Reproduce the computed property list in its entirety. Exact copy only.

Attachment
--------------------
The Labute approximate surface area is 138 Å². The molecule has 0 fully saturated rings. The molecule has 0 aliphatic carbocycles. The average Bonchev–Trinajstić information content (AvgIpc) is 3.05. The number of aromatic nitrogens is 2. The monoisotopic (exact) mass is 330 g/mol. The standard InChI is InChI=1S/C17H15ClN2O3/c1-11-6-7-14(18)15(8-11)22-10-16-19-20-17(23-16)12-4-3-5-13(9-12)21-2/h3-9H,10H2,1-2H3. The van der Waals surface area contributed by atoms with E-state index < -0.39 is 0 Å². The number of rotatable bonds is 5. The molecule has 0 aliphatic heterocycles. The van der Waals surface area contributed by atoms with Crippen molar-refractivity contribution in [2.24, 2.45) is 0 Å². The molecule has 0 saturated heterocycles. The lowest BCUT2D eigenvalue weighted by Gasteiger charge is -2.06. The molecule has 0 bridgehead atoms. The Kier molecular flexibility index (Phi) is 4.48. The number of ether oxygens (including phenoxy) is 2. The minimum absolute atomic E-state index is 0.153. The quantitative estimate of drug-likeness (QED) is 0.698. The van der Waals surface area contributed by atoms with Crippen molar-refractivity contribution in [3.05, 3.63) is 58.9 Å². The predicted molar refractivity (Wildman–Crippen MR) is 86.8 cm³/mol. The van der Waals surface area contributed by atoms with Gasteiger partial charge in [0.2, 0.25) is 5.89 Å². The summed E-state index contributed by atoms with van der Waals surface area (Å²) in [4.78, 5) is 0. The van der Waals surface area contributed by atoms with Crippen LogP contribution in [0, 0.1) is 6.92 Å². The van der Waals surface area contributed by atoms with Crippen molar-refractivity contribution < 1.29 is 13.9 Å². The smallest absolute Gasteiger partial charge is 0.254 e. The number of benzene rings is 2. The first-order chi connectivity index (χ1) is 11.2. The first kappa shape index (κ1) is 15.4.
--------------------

The Labute approximate surface area is 138 Å². The molecule has 0 fully saturated rings. The molecule has 0 aliphatic carbocycles. The average Bonchev–Trinajstić information content (AvgIpc) is 3.05. The number of aromatic nitrogens is 2. The monoisotopic (exact) mass is 330 g/mol. The standard InChI is InChI=1S/C17H15ClN2O3/c1-11-6-7-14(18)15(8-11)22-10-16-19-20-17(23-16)12-4-3-5-13(9-12)21-2/h3-9H,10H2,1-2H3. The van der Waals surface area contributed by atoms with E-state index < -0.39 is 0 Å². The number of rotatable bonds is 5. The molecule has 0 aliphatic heterocycles. The van der Waals surface area contributed by atoms with Crippen molar-refractivity contribution in [2.24, 2.45) is 0 Å². The molecule has 0 saturated heterocycles. The lowest BCUT2D eigenvalue weighted by Gasteiger charge is -2.06. The molecule has 0 bridgehead atoms. The Kier molecular flexibility index (Phi) is 4.48. The number of ether oxygens (including phenoxy) is 2. The minimum absolute atomic E-state index is 0.153. The quantitative estimate of drug-likeness (QED) is 0.698. The van der Waals surface area contributed by atoms with Crippen molar-refractivity contribution in [3.05, 3.63) is 58.9 Å². The predicted molar refractivity (Wildman–Crippen MR) is 86.8 cm³/mol. The van der Waals surface area contributed by atoms with Gasteiger partial charge in [0.2, 0.25) is 5.89 Å². The summed E-state index contributed by atoms with van der Waals surface area (Å²) in [4.78, 5) is 0. The van der Waals surface area contributed by atoms with Crippen LogP contribution in [0, 0.1) is 6.92 Å². The van der Waals surface area contributed by atoms with Crippen molar-refractivity contribution < 1.29 is 13.9 Å². The smallest absolute Gasteiger partial charge is 0.254 e. The number of benzene rings is 2. The first-order chi connectivity index (χ1) is 11.2. The first kappa shape index (κ1) is 15.4.